A program of comfort and healing

Mother Mary Veronica began the animal therapy program, she said, after receiving inspiration during Mass and later moments of inspiration. Today, around 40 people, including children suffering from trauma, at-risk children and children with autism, participate in the program.

The program centers on the sisters’ horses: Ignatius, Anthony, Catherine, Colette, Cecilia, Agnes, Agatha, Margaret Mary, Maria and Lucy.

Two girls pet a therapy horse at the Wisconsin farm. Photos courtesy of the Franciscan Congregation of Divine Mercy

“Horses are an amazing therapy animal,” Mother Mary Veronica said. “They are emotionally extremely sensitive and this can be a great source of healing.”

Depending on their age, the children interact with the horses in different ways. The older children learn positive reinforcement training, or training by rewarding the horses’ good behavior. The younger children, she said, go on pony rides and pet the horses.

The horses also benefit from the program, she confirmed.

“Most of our horses have had some pretty significant trauma,” she said of their horses, some of which once ran wild. “All but one are mustangs and these horses have had to endure significant trauma during the process of being rounded up and separated from their families.

Two of them, she added, were rescued from the kill pen.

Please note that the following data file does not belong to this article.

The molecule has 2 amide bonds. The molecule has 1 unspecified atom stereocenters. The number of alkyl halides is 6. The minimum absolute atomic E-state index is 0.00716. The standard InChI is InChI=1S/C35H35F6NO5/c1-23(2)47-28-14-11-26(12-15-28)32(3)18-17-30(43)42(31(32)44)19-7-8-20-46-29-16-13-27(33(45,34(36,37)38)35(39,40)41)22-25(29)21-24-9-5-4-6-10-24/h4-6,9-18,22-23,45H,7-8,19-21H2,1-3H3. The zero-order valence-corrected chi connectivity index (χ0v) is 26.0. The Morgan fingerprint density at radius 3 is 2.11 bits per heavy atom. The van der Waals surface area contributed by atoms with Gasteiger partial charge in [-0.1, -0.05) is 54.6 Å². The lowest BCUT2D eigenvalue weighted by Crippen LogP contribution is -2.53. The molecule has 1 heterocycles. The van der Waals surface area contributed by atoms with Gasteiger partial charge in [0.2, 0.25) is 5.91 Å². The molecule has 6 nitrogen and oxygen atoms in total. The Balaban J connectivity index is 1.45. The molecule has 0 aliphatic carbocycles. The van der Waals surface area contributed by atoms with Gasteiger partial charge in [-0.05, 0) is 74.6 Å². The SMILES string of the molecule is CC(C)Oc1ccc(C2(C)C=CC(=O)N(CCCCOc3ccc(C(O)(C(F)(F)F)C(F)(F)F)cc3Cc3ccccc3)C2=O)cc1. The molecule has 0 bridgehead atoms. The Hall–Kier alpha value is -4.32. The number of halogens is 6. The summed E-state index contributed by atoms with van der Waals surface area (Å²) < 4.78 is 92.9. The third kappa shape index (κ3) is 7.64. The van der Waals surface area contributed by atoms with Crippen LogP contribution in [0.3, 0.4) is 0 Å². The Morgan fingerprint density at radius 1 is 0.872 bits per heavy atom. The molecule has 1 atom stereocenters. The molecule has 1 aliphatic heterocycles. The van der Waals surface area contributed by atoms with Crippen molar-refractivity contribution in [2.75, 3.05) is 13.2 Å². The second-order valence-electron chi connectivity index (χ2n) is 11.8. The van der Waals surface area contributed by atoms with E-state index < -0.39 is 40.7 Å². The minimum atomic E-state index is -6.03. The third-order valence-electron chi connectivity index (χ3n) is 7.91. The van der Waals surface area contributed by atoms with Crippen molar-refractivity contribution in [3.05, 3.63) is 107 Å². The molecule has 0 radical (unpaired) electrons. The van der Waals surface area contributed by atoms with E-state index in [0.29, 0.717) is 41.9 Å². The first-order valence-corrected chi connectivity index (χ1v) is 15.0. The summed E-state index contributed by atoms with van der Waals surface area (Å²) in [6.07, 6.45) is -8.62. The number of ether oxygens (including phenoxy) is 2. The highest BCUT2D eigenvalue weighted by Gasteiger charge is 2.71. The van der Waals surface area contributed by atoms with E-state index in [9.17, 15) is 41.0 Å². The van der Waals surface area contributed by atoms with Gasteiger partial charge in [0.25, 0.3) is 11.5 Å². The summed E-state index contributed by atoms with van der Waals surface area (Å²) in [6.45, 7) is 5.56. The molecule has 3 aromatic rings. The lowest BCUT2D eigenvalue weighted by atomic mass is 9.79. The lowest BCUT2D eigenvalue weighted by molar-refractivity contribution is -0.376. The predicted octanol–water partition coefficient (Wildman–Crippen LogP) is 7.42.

In addition to the horses, the sisters also care for one dog (Faith) and four cats (Majesty, Mercy, Trinity and Unity) who comfort the people they encounter.

Mother Mary Veronica, an instructor and evaluator with Therapy Animals Unleashed, a therapy dog program, trains therapy dogs and has provided dog obedience therapy. The sisters’ own white German Shepherd, Faith, works with children and helps people during spiritual direction as they work through trauma.

“Faith is very sensitive and loving and provides great solace, especially in touch,” Mother Mary Veronica, who is also a trauma-informed life coach, described.

A call to action

Mother Mary Veronica shared what she most wanted people to know about her congregation and their way of life, beginning with “we need you to help us in fulfilling it.”

Online, the congregation lists several ways to support the congregation, beginning with prayer. The sisters also rely on volunteers, donations of material items and financial gifts.

“We have found that we are not going to be able to obtain enough land in our current location in order to develop our apostolates properly and to have a real monastery built for us and to have enough space for sisters to live,” Mother Mary Veronica said, emphasizing a need for financial support. “We are looking for something in the area of 100 to 150 acres in land along with buildings.”

Children proudly dress up as saints.

She also asked that people spread the word about them to women who are interested in dedicating their life to God and interested in animals.

“Truth, goodness and beauty draw people to God,” she stressed, “and the animals have that and they share that.”

Katie Yoder

Katie Yoder is a contributing editor for Our Sunday Visitor.